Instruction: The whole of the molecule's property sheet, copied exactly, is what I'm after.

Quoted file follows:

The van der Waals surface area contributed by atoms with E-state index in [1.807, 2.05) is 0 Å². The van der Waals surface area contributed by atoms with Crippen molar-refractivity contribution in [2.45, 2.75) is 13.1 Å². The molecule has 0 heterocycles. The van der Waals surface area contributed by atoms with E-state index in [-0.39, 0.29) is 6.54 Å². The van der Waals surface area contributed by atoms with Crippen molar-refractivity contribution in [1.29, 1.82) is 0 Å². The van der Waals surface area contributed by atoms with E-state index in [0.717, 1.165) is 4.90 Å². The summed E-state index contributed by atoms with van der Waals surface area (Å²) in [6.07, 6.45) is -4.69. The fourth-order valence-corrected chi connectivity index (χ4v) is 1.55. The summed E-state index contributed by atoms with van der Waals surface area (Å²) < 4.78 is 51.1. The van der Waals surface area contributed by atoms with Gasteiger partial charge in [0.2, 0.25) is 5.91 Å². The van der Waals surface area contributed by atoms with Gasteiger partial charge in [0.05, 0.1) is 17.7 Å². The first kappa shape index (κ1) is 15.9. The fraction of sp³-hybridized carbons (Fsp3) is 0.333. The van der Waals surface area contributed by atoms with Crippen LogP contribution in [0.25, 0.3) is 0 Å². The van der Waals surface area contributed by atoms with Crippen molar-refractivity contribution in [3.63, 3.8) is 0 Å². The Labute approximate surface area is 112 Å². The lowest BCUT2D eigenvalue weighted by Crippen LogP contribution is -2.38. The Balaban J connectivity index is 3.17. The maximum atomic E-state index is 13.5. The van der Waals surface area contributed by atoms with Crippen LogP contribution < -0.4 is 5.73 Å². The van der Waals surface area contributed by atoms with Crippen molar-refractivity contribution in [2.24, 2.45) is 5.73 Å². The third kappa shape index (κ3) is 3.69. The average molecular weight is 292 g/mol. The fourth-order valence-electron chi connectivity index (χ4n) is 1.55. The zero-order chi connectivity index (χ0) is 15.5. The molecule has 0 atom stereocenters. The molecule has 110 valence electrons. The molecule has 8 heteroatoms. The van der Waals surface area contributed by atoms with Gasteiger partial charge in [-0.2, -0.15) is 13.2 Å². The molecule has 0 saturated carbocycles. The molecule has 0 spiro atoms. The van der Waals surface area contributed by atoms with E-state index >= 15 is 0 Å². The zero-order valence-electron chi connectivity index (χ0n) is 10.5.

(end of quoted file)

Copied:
The van der Waals surface area contributed by atoms with E-state index in [1.807, 2.05) is 0 Å². The van der Waals surface area contributed by atoms with Crippen molar-refractivity contribution in [2.45, 2.75) is 13.1 Å². The molecule has 0 heterocycles. The van der Waals surface area contributed by atoms with E-state index in [-0.39, 0.29) is 6.54 Å². The van der Waals surface area contributed by atoms with Crippen molar-refractivity contribution in [1.29, 1.82) is 0 Å². The van der Waals surface area contributed by atoms with E-state index in [0.717, 1.165) is 4.90 Å². The summed E-state index contributed by atoms with van der Waals surface area (Å²) in [6.07, 6.45) is -4.69. The fourth-order valence-corrected chi connectivity index (χ4v) is 1.55. The summed E-state index contributed by atoms with van der Waals surface area (Å²) < 4.78 is 51.1. The van der Waals surface area contributed by atoms with Gasteiger partial charge in [0.2, 0.25) is 5.91 Å². The van der Waals surface area contributed by atoms with Gasteiger partial charge in [0.05, 0.1) is 17.7 Å². The first kappa shape index (κ1) is 15.9. The fraction of sp³-hybridized carbons (Fsp3) is 0.333. The van der Waals surface area contributed by atoms with Crippen LogP contribution in [0.25, 0.3) is 0 Å². The van der Waals surface area contributed by atoms with Crippen molar-refractivity contribution in [3.63, 3.8) is 0 Å². The Labute approximate surface area is 112 Å². The lowest BCUT2D eigenvalue weighted by Crippen LogP contribution is -2.38. The Balaban J connectivity index is 3.17. The maximum atomic E-state index is 13.5. The van der Waals surface area contributed by atoms with Crippen LogP contribution < -0.4 is 5.73 Å². The van der Waals surface area contributed by atoms with Crippen molar-refractivity contribution in [2.24, 2.45) is 5.73 Å². The third kappa shape index (κ3) is 3.69. The average molecular weight is 292 g/mol. The fourth-order valence-electron chi connectivity index (χ4n) is 1.55. The zero-order chi connectivity index (χ0) is 15.5. The molecule has 0 atom stereocenters. The molecule has 110 valence electrons. The molecule has 8 heteroatoms. The van der Waals surface area contributed by atoms with Gasteiger partial charge in [-0.2, -0.15) is 13.2 Å². The molecule has 0 saturated carbocycles. The molecule has 0 spiro atoms. The van der Waals surface area contributed by atoms with E-state index >= 15 is 0 Å². The zero-order valence-electron chi connectivity index (χ0n) is 10.5.